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FAA Grounds 787s

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FAA Grounds 787s

Old 4th Feb 2013, 10:56
  #601 (permalink)  
 
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Paxboy has got it right. When you outsource anything, make sure that you have in-house the capability to specify and check what the outsourcer is up to.
One Engineering Co that I used to work for then added up the costs of the proper supervision of outsourcers that it did - and decided that for any Novel design, it would do all the detailed spec and design in house, thereby equipping it with the capability to specify and check what the outsourced producer was up to.......
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Old 4th Feb 2013, 11:15
  #602 (permalink)  
 
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I'm a bit confused about the relevance of outsourcing to this specific issue (battery meltdowns).

Does Boeing make the batteries and/or chargers on any of their airplanes?
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Old 4th Feb 2013, 11:25
  #603 (permalink)  
 
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@fizz57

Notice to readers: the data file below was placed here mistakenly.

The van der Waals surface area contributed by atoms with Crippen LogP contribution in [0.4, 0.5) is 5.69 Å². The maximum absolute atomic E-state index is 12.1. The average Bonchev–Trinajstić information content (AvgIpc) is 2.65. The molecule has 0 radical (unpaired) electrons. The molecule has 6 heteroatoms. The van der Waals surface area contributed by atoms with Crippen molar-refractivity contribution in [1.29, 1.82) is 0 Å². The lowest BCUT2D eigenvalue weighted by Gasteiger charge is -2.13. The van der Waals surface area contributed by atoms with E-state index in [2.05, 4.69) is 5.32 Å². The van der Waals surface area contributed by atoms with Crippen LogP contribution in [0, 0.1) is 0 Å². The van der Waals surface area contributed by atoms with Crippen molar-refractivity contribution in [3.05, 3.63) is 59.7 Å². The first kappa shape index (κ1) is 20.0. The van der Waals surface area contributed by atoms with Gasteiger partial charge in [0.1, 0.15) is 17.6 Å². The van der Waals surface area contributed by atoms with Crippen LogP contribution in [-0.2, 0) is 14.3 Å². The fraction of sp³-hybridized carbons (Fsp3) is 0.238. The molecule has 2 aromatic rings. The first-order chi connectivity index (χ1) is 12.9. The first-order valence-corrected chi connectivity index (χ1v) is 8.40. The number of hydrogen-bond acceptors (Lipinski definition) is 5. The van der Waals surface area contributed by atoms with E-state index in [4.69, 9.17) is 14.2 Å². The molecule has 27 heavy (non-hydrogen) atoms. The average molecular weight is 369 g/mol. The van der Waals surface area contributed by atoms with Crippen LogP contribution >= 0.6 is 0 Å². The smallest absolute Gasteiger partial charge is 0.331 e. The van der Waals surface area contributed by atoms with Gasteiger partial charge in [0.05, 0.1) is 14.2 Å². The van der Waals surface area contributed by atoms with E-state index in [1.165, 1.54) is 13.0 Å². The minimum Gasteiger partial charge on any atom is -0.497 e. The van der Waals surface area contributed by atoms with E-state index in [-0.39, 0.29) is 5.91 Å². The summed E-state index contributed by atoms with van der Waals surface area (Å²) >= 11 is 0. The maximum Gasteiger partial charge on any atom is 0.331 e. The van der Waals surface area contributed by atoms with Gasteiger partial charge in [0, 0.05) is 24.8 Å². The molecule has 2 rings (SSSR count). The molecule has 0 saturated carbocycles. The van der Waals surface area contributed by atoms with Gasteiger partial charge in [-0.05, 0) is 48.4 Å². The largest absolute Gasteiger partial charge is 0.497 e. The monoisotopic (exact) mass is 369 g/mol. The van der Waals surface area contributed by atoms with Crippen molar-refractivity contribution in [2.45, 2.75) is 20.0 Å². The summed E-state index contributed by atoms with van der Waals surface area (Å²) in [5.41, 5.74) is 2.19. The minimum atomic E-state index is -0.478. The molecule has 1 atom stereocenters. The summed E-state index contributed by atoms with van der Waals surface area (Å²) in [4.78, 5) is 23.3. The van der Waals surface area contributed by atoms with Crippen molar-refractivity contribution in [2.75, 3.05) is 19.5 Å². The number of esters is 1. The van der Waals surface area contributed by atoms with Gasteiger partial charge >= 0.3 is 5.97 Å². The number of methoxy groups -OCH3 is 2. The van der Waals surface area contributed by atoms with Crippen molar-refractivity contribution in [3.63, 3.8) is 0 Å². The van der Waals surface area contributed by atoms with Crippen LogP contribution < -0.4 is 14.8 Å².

It's not that simple, just NOT the battery. And this kind of battery isn't also simple at all.

To my knowledge, there are 4 companies involved for 787 batteries :

- GS YUASA (J), cells
- Kanto Aircraft Instrument (J), PCB for balancing/monitoring
- THALES (F), battery housing/assembling
- Securaplane (USA), charger

All have to work together to make it work....
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Old 4th Feb 2013, 11:26
  #604 (permalink)  
 
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Battery = kinetic energy = potential threat.
Only if you drop it.

I think you meant:

Battery = potential energy = potential threat.
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Old 4th Feb 2013, 12:03
  #605 (permalink)  
 
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No, potential energy is what the battery has before you drop it (becoming kinetic energy on the way down).

Chemical energy is my bid.

Last edited by Mk 1; 4th Feb 2013 at 12:04.
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Old 4th Feb 2013, 13:19
  #606 (permalink)  
 
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JAL wants to discuss 787 grounding compensation with Boeing
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Old 4th Feb 2013, 13:25
  #607 (permalink)  
 
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Potential/Chemical Energy?

Strictly speaking, both are right. "Potential" energy describes a group of energy types where some action, e.g. striking a match or dropping an object, is required to "release" the energy. Thus, I would describe the type of energy as chemical potential energy. In fairness, this is usually abbreviated to just chemical energy.